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The Dunning-Kruger Effect; The secret to a longer life may lie in... dog food

Published: Thursday, July 21, 2011

Have you heard of the Dunning-Kruger Effect?  I hadn’t until I read an article by Patrick Burns (no relation) in the July edition of Dogs Today.  Although the name is new, the concept is very familiar.  This is that people who are new to a subject have an inflated sense of their own knowledge of the subject.  The least competent are usually certain that they are the most excellent. As they become more knowledgeable, they start to realise how little they really know, unless they are really dumb.  Patrick Burns relates this to the world of dog breeding and training but his biggest broadside is aimed at the raw food/BARF enthusiasts.  As I was reading the article I burst out laughing. I know exactly what he is talking about.

The flipside of the Dunning-Kruger effect is that those are really experienced tend to see themselves as being unsure about their own expertise.  As Patrick writes, “The wisest and most experienced hands in the world of dogs [me?] are often less cock-sure than those who are 25 minutes on the scene.”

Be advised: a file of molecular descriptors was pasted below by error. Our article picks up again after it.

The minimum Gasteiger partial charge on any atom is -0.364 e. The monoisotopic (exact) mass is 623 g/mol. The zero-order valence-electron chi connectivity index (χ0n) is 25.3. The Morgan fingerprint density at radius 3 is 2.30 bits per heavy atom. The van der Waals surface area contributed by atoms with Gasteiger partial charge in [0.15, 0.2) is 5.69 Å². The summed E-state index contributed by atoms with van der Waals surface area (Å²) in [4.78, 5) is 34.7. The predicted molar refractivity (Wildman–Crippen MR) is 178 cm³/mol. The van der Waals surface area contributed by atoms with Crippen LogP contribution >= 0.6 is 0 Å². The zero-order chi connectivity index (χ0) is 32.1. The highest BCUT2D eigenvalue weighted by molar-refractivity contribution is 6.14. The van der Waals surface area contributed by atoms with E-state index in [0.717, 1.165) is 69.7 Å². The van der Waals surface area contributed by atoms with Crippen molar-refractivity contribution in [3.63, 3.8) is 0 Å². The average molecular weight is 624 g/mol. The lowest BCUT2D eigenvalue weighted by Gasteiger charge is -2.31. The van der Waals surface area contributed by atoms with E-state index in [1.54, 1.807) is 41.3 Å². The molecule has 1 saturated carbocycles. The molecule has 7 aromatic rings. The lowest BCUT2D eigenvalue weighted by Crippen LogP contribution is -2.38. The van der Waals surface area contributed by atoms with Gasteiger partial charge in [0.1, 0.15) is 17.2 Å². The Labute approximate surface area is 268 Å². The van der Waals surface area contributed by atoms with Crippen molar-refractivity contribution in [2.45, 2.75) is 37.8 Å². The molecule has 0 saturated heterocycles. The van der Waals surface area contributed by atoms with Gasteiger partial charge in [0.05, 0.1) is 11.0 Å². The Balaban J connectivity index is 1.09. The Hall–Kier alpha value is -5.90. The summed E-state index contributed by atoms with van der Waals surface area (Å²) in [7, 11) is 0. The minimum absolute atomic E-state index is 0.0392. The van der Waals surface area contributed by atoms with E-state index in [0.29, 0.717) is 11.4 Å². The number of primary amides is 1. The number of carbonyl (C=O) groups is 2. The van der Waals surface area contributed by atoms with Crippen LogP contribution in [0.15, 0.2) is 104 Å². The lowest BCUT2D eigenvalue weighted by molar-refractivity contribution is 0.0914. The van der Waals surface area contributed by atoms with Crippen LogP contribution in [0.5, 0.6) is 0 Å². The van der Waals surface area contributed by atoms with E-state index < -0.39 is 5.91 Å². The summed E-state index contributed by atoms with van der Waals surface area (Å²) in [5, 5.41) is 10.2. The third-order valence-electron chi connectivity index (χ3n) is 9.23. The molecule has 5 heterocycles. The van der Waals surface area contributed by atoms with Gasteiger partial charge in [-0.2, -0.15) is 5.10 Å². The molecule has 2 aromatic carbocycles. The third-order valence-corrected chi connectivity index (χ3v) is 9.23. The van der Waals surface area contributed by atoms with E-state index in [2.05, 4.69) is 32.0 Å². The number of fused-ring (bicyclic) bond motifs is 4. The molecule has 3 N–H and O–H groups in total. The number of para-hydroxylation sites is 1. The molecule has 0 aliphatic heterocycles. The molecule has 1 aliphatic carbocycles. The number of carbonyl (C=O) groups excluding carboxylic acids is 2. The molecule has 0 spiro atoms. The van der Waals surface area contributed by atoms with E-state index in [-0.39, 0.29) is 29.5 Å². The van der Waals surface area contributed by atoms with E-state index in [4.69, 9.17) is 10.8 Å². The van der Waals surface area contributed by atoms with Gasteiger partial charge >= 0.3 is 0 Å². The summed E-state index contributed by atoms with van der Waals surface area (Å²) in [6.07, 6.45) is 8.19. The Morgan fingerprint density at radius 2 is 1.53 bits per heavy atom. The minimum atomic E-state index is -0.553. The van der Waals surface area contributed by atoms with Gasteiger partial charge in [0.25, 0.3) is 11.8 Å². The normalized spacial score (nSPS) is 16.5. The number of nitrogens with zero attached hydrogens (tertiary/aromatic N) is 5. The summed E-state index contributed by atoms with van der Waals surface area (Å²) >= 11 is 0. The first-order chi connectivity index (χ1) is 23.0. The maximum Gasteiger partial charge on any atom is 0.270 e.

I urge you to read the whole article.

 “The secret to a longer life may lie in… dog food”, screamed a front page headline in last week’s Sunday Times.  More than interesting! The science editor writes that a Nevada company has claimed to have discovered enzymes within cells which might slow the ageing process.  So far it’s only a theory; there is no drug capable of actually slowing the ageing process.  If it is ever produced it won’t be approved for testing on humans but perhaps it might be tested on dogs.  Oh, and the potential market is huge.

So, no breakthrough and no story and nothing to do with dogs, just a stunt to gain publicity and funding for research.

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